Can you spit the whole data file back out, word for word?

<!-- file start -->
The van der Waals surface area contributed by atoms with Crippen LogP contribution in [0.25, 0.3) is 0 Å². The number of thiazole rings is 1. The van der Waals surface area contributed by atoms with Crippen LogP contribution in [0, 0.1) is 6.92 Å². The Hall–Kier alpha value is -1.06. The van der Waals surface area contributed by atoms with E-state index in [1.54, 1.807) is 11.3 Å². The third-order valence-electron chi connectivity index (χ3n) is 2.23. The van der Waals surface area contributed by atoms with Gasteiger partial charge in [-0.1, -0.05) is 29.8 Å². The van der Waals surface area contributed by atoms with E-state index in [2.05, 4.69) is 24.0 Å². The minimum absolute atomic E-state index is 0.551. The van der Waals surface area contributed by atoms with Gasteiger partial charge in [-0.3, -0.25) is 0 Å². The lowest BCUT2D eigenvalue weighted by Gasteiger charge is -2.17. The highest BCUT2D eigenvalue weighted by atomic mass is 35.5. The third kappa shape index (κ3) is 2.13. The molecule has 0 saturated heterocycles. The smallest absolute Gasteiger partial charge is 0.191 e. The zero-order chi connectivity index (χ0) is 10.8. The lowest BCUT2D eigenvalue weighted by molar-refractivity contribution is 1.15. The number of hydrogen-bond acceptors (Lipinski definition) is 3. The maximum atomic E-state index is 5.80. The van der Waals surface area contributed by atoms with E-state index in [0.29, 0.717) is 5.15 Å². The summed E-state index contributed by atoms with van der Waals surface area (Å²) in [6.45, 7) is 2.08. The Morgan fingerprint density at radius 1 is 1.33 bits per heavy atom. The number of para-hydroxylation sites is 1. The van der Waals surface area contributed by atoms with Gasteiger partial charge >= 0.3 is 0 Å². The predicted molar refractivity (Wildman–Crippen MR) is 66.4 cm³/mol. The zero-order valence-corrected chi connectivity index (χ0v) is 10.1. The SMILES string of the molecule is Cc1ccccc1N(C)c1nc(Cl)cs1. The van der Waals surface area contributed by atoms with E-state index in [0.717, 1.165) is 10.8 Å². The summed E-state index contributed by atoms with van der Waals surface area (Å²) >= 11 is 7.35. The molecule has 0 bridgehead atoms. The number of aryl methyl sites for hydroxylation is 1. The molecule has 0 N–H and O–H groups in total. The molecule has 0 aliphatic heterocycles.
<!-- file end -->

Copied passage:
The van der Waals surface area contributed by atoms with Crippen LogP contribution in [0.25, 0.3) is 0 Å². The number of thiazole rings is 1. The van der Waals surface area contributed by atoms with Crippen LogP contribution in [0, 0.1) is 6.92 Å². The Hall–Kier alpha value is -1.06. The van der Waals surface area contributed by atoms with E-state index in [1.54, 1.807) is 11.3 Å². The third-order valence-electron chi connectivity index (χ3n) is 2.23. The van der Waals surface area contributed by atoms with Gasteiger partial charge in [-0.1, -0.05) is 29.8 Å². The van der Waals surface area contributed by atoms with E-state index in [2.05, 4.69) is 24.0 Å². The minimum absolute atomic E-state index is 0.551. The van der Waals surface area contributed by atoms with Gasteiger partial charge in [-0.3, -0.25) is 0 Å². The lowest BCUT2D eigenvalue weighted by Gasteiger charge is -2.17. The highest BCUT2D eigenvalue weighted by atomic mass is 35.5. The third kappa shape index (κ3) is 2.13. The molecule has 0 saturated heterocycles. The smallest absolute Gasteiger partial charge is 0.191 e. The zero-order chi connectivity index (χ0) is 10.8. The lowest BCUT2D eigenvalue weighted by molar-refractivity contribution is 1.15. The number of hydrogen-bond acceptors (Lipinski definition) is 3. The maximum atomic E-state index is 5.80. The van der Waals surface area contributed by atoms with E-state index in [0.29, 0.717) is 5.15 Å². The summed E-state index contributed by atoms with van der Waals surface area (Å²) in [6.45, 7) is 2.08. The Morgan fingerprint density at radius 1 is 1.33 bits per heavy atom. The number of para-hydroxylation sites is 1. The van der Waals surface area contributed by atoms with Gasteiger partial charge >= 0.3 is 0 Å². The predicted molar refractivity (Wildman–Crippen MR) is 66.4 cm³/mol. The zero-order valence-corrected chi connectivity index (χ0v) is 10.1. The SMILES string of the molecule is Cc1ccccc1N(C)c1nc(Cl)cs1. The van der Waals surface area contributed by atoms with E-state index in [0.717, 1.165) is 10.8 Å². The summed E-state index contributed by atoms with van der Waals surface area (Å²) >= 11 is 7.35. The molecule has 0 bridgehead atoms. The number of aryl methyl sites for hydroxylation is 1. The molecule has 0 N–H and O–H groups in total. The molecule has 0 aliphatic heterocycles.